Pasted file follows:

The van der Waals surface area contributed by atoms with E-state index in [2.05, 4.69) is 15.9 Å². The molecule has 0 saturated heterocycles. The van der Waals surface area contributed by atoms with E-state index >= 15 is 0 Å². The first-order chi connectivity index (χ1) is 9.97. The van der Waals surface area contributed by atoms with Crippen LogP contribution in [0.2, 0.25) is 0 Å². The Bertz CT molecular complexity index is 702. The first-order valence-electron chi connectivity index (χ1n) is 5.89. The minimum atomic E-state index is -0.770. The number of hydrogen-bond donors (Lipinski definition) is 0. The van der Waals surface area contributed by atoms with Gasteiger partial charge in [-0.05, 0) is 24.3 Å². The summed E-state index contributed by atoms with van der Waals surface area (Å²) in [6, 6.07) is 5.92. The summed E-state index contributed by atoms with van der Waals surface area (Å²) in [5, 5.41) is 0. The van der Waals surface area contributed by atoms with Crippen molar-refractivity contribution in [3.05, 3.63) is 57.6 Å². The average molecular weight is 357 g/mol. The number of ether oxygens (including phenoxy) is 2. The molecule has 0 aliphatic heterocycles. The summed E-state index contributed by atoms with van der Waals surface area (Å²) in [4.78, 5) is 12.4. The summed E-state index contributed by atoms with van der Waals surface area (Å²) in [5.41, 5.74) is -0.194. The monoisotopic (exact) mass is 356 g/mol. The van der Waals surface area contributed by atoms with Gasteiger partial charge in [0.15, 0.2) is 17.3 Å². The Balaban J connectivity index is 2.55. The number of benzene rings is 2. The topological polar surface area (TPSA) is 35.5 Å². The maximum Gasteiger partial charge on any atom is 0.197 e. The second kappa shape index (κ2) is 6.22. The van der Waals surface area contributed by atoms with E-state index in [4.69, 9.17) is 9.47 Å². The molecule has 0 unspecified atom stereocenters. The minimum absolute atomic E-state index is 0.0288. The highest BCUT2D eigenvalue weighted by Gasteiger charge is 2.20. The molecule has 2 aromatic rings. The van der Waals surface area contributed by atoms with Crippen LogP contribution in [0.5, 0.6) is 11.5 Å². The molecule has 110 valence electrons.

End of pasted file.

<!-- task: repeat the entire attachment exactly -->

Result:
The van der Waals surface area contributed by atoms with E-state index in [2.05, 4.69) is 15.9 Å². The molecule has 0 saturated heterocycles. The van der Waals surface area contributed by atoms with E-state index >= 15 is 0 Å². The first-order chi connectivity index (χ1) is 9.97. The van der Waals surface area contributed by atoms with Crippen LogP contribution in [0.2, 0.25) is 0 Å². The Bertz CT molecular complexity index is 702. The first-order valence-electron chi connectivity index (χ1n) is 5.89. The minimum atomic E-state index is -0.770. The number of hydrogen-bond donors (Lipinski definition) is 0. The van der Waals surface area contributed by atoms with Gasteiger partial charge in [-0.05, 0) is 24.3 Å². The summed E-state index contributed by atoms with van der Waals surface area (Å²) in [6, 6.07) is 5.92. The summed E-state index contributed by atoms with van der Waals surface area (Å²) in [5, 5.41) is 0. The van der Waals surface area contributed by atoms with Crippen molar-refractivity contribution in [3.05, 3.63) is 57.6 Å². The average molecular weight is 357 g/mol. The number of ether oxygens (including phenoxy) is 2. The molecule has 0 aliphatic heterocycles. The summed E-state index contributed by atoms with van der Waals surface area (Å²) in [4.78, 5) is 12.4. The summed E-state index contributed by atoms with van der Waals surface area (Å²) in [5.41, 5.74) is -0.194. The monoisotopic (exact) mass is 356 g/mol. The van der Waals surface area contributed by atoms with Gasteiger partial charge in [0.15, 0.2) is 17.3 Å². The Balaban J connectivity index is 2.55. The number of benzene rings is 2. The topological polar surface area (TPSA) is 35.5 Å². The maximum Gasteiger partial charge on any atom is 0.197 e. The second kappa shape index (κ2) is 6.22. The van der Waals surface area contributed by atoms with E-state index in [4.69, 9.17) is 9.47 Å². The molecule has 0 unspecified atom stereocenters. The minimum absolute atomic E-state index is 0.0288. The highest BCUT2D eigenvalue weighted by Gasteiger charge is 2.20. The molecule has 2 aromatic rings. The van der Waals surface area contributed by atoms with Crippen LogP contribution in [0.5, 0.6) is 11.5 Å². The molecule has 110 valence electrons.